Roof hasn't forgotten last winter, either


January 28, 1995|By Karol V. Menzie and Randy Johnson

From what we've been hearing, last winter's ugly weather left more than bad memories for a lot of people: all the ice, thawing, ice, thawing, ice and so on left lasting damage to roofs throughout the mid-Atlantic.

While ice may not have damaged the shingles, or surface of the roof, it did insidious damage to flashing, gutters and drip edges, where the roof ends at the gutters. All of these places may need to be caulked, tightened up or replaced.

One problem with roof repairs is that they are hard to make when they're most needed -- while it's raining for two straight weeks, or when they're covered with snow. Roofers get a lot of calls when the roof is leaking, and not many when the sun is out and the roof is just resting up, waiting to leak again. However, while they may not be able to work on the roof, most roofers would like to see where it's leaking. Call the roofer as soon as you have a problem, but expect to wait for good weather before anyone goes up on the roof to make repairs.

It's also possible that when roofers get up there, they'll discover the problem is not exactly in the roof, and that flashing is the culprit.

Flashing is the flat metal strip that connects chimneys and vents to the roof, so water doesn't run under the shingles. Flashing is sealed to the chimney by a flap that is mortared into a brick joint, then lapped over the shingles. Ice may have cracked the joint at the brick, or pulled the flashing away, so that what leaks is the chimney, not the roof.

Problems can also occur if a wall surface adjoining the roof is not in good shape -- loose siding or siding shingles, for instance, could mean the roofer won't be able to make the flashing tight enough not to leak. Preventing leaks will mean repairing surfaces next to the roof too.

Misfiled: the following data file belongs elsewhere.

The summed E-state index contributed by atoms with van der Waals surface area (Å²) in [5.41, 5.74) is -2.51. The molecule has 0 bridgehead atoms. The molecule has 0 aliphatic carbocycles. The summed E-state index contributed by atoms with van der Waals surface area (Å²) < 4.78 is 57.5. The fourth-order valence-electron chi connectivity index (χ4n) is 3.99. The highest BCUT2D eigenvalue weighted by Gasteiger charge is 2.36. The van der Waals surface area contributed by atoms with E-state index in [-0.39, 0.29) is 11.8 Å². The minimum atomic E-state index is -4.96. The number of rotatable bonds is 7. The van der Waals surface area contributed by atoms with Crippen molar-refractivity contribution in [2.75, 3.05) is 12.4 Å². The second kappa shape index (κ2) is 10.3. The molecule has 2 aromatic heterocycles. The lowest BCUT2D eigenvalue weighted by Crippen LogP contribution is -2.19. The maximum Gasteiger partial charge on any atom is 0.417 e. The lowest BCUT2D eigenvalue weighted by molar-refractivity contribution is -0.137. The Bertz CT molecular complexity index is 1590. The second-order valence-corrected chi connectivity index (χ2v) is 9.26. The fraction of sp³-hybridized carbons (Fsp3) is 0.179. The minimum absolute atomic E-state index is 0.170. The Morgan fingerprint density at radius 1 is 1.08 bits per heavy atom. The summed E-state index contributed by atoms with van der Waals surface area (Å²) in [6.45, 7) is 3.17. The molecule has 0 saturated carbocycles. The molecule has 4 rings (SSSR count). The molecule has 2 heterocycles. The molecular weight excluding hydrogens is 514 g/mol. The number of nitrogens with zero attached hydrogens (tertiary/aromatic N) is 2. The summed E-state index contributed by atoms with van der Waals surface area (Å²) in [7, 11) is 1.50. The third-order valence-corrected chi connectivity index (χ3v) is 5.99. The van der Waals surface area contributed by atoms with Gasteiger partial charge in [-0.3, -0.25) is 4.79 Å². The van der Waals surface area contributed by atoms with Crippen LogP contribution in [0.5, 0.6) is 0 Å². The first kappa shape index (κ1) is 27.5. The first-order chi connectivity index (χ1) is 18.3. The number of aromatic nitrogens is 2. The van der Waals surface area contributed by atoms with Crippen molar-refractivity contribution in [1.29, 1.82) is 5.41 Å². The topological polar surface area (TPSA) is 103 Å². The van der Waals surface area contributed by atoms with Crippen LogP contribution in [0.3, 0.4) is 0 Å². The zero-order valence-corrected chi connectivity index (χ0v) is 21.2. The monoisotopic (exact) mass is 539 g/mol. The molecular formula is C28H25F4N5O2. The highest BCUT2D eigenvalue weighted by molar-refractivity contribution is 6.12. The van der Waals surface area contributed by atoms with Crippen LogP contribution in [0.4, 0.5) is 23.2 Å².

Flashing comes in a roll, and must be cut and bent by the contractor to fit the roof application. That means every flashing job is a "custom" one that takes a lot of labor to do properly. If you need flashing repaired, it's a good idea not to try to "save" money by skimping on labor costs for this step.

(If you're having repeated roof problems, you may want to figure out how many layers of shingles are on your roof. Generally the advice is not to reroof more than twice (that would make three layers). We wouldn't recommend reroofing more than once (two layers); shingles are heavy, and adding that much weight, especially in an old building, could damage the structure.)

Last year's freeze-and-thaw cycles also led to problems with ice damming -- when water runs off the roof edge, freezes at the gutter, backs up under the shingles and then, when it thaws, leaks back into the house. Ventilating the roof can help, so it stays cooler and melting occurs more evenly. If you are reroofing, consider installing a drip edge that forms a tight seal to keep ice from getting under the shingles. In an extreme case, it might be a good idea to install heat cables at the roof edge, which keep the ice from forming.

Mr. Johnson is a Baltimore construction manager. Ms. Menzie is a feature writer for The Sun.

Baltimore Sun Articles
Please note the green-lined linked article text has been applied commercially without any involvement from our newsroom editors, reporters or any other editorial staff.